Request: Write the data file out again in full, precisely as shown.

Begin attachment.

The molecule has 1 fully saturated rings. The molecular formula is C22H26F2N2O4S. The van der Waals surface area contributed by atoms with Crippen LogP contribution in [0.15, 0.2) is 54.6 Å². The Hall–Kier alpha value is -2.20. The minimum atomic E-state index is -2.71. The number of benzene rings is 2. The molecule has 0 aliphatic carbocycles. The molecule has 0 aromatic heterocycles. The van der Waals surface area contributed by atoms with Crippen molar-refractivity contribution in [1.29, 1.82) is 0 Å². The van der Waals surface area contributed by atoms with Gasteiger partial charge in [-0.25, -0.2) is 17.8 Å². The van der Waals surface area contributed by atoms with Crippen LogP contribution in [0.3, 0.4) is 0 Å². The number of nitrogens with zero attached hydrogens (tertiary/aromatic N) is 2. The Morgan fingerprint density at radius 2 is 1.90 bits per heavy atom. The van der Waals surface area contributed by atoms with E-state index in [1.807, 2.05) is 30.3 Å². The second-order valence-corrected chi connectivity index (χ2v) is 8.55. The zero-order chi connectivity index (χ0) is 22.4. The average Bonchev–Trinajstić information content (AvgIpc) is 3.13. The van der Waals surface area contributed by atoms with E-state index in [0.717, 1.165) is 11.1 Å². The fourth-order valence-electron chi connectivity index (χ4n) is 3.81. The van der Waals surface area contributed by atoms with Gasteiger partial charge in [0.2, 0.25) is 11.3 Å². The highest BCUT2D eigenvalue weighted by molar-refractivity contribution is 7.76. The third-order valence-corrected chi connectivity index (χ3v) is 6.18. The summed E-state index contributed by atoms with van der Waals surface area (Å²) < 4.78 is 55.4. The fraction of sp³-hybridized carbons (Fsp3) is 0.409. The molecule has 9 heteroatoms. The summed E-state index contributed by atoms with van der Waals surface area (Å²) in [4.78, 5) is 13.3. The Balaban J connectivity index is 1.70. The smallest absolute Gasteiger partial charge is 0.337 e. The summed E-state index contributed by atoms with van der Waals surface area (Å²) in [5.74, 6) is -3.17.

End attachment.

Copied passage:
The molecule has 1 fully saturated rings. The molecular formula is C22H26F2N2O4S. The van der Waals surface area contributed by atoms with Crippen LogP contribution in [0.15, 0.2) is 54.6 Å². The Hall–Kier alpha value is -2.20. The minimum atomic E-state index is -2.71. The number of benzene rings is 2. The molecule has 0 aliphatic carbocycles. The molecule has 0 aromatic heterocycles. The van der Waals surface area contributed by atoms with Crippen molar-refractivity contribution in [1.29, 1.82) is 0 Å². The van der Waals surface area contributed by atoms with Gasteiger partial charge in [-0.25, -0.2) is 17.8 Å². The van der Waals surface area contributed by atoms with Crippen LogP contribution in [0.3, 0.4) is 0 Å². The number of nitrogens with zero attached hydrogens (tertiary/aromatic N) is 2. The Morgan fingerprint density at radius 2 is 1.90 bits per heavy atom. The van der Waals surface area contributed by atoms with E-state index in [1.807, 2.05) is 30.3 Å². The second-order valence-corrected chi connectivity index (χ2v) is 8.55. The zero-order chi connectivity index (χ0) is 22.4. The average Bonchev–Trinajstić information content (AvgIpc) is 3.13. The van der Waals surface area contributed by atoms with E-state index in [0.717, 1.165) is 11.1 Å². The fourth-order valence-electron chi connectivity index (χ4n) is 3.81. The van der Waals surface area contributed by atoms with Gasteiger partial charge in [0.2, 0.25) is 11.3 Å². The highest BCUT2D eigenvalue weighted by molar-refractivity contribution is 7.76. The third-order valence-corrected chi connectivity index (χ3v) is 6.18. The summed E-state index contributed by atoms with van der Waals surface area (Å²) < 4.78 is 55.4. The fraction of sp³-hybridized carbons (Fsp3) is 0.409. The molecule has 9 heteroatoms. The summed E-state index contributed by atoms with van der Waals surface area (Å²) in [4.78, 5) is 13.3. The Balaban J connectivity index is 1.70. The smallest absolute Gasteiger partial charge is 0.337 e. The summed E-state index contributed by atoms with van der Waals surface area (Å²) in [5.74, 6) is -3.17.